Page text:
THE Court of Tax Appeals affirmed the cancellation of the alleged deficiency improperly accumulated earnings tax (IAET) of Cebu Air, Inc. for 2010 worth P1.87 billion.
In a three-page resolution dated Nov. 3, the court, sitting en banc, denied for lack of merit the motion for reconsideration of the Bureau of Internal Revenue.
The court said the claims of the bureau were “mere recapitulation” of its arguments in its petition for review.
“Moreover, these issues have been amply considered, weighed, and resolved in the Assailed Decision. Thus, to discuss anew the explanation of the court on these matters is superfluity,” it said.
The bureau claimed in its motion for reconsideration that the company’s evidence attached to its motion should not have been admitted and that the court erred in ruling in matters not raised in administrative level, as well as cancelling the compromise penalty.
The court in a decision in June affirmed the ruling of the special second division, cancelling the assessment for deficiency IAET against Cebu Air.
The second division in 2018 denied the petition for review of Cebu Air, holding it liable for IAET worth P49.3 million, inclusive of 25% surcharge, deficiency and delinquency interests.
Upon appeal of both parties, the second division issued an amended decision, canceling the assessed deficiency IAET for Cebu Air, saying the company sufficiently proved that it declared and paid cash dividends to its shareholders within a year since the close of taxable year 2010.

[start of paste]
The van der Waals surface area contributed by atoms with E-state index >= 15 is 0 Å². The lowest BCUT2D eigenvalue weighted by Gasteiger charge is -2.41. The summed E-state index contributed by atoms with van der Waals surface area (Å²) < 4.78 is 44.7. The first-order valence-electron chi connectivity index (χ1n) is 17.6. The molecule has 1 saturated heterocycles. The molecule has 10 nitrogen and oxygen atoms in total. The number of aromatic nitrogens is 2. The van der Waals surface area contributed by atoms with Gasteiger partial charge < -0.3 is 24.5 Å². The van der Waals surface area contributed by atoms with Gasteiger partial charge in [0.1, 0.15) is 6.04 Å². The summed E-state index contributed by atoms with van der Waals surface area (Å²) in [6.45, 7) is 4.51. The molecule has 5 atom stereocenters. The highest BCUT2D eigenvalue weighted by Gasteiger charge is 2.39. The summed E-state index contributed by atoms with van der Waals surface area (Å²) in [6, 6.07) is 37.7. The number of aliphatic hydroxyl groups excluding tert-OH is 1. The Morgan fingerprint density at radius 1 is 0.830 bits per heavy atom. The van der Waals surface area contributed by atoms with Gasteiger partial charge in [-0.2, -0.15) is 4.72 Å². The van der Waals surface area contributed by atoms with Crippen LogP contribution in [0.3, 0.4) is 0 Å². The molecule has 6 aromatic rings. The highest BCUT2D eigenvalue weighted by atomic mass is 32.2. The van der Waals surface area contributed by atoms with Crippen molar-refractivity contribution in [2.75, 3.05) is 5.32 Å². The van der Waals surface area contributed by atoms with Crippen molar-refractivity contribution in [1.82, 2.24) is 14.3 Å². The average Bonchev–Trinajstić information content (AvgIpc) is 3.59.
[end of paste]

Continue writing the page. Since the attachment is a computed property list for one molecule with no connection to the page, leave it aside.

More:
IAET is the income tax imposed at a 10% rate on the improperly accumulated taxable income of a corporation if its earnings are accumulated and not distributed to stockholders, the court said in its ruling in June.
The court en banc in its duling upheld the decision of the division that the company has no IAET after Cebu Air was able to “fully substantiate” that it declared and paid cash dividends to its stockholders and it was established that additional paid-in capital is part of paid-up capital of the corporation, which is used to compute the IAET.
The court also said in its previous ruling that the compromise penalty applies only in the settlement of criminal liability and there should be mutual agreement between the parties. It said that the compromise penalty should be deleted because the company did not consent to it.
The BIR in its petition claimed that the company did not prove that it paid cash dividends to its shareholders and the documents should not have been considered by the division and that paid-up capital should not include the additional paid-in capital, among others, according to the June ruling.
Cebu Air, on the other hand, claimed that the bureau failed to raise valid grounds to reverse the decision. — Vann Marlo M. Villegas